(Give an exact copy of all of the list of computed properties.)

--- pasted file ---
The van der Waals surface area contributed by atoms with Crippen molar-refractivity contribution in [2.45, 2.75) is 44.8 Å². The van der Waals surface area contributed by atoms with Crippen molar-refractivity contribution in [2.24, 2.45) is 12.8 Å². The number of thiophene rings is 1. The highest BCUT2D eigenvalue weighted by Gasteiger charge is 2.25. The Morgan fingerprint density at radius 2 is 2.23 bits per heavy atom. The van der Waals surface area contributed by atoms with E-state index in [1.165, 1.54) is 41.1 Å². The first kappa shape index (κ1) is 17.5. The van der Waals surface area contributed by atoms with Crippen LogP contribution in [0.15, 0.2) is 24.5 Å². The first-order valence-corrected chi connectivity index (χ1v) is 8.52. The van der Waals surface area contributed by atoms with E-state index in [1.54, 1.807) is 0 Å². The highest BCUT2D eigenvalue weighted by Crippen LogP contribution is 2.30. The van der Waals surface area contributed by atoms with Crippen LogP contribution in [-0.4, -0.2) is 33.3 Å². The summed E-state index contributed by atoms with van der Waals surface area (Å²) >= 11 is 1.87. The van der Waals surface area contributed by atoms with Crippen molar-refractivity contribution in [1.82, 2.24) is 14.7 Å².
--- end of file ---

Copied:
The van der Waals surface area contributed by atoms with Crippen molar-refractivity contribution in [2.45, 2.75) is 44.8 Å². The van der Waals surface area contributed by atoms with Crippen molar-refractivity contribution in [2.24, 2.45) is 12.8 Å². The number of thiophene rings is 1. The highest BCUT2D eigenvalue weighted by Gasteiger charge is 2.25. The Morgan fingerprint density at radius 2 is 2.23 bits per heavy atom. The van der Waals surface area contributed by atoms with E-state index in [1.165, 1.54) is 41.1 Å². The first kappa shape index (κ1) is 17.5. The van der Waals surface area contributed by atoms with Crippen LogP contribution in [0.15, 0.2) is 24.5 Å². The first-order valence-corrected chi connectivity index (χ1v) is 8.52. The van der Waals surface area contributed by atoms with E-state index in [1.54, 1.807) is 0 Å². The highest BCUT2D eigenvalue weighted by Crippen LogP contribution is 2.30. The van der Waals surface area contributed by atoms with Crippen LogP contribution in [-0.4, -0.2) is 33.3 Å². The summed E-state index contributed by atoms with van der Waals surface area (Å²) >= 11 is 1.87. The van der Waals surface area contributed by atoms with Crippen molar-refractivity contribution in [1.82, 2.24) is 14.7 Å².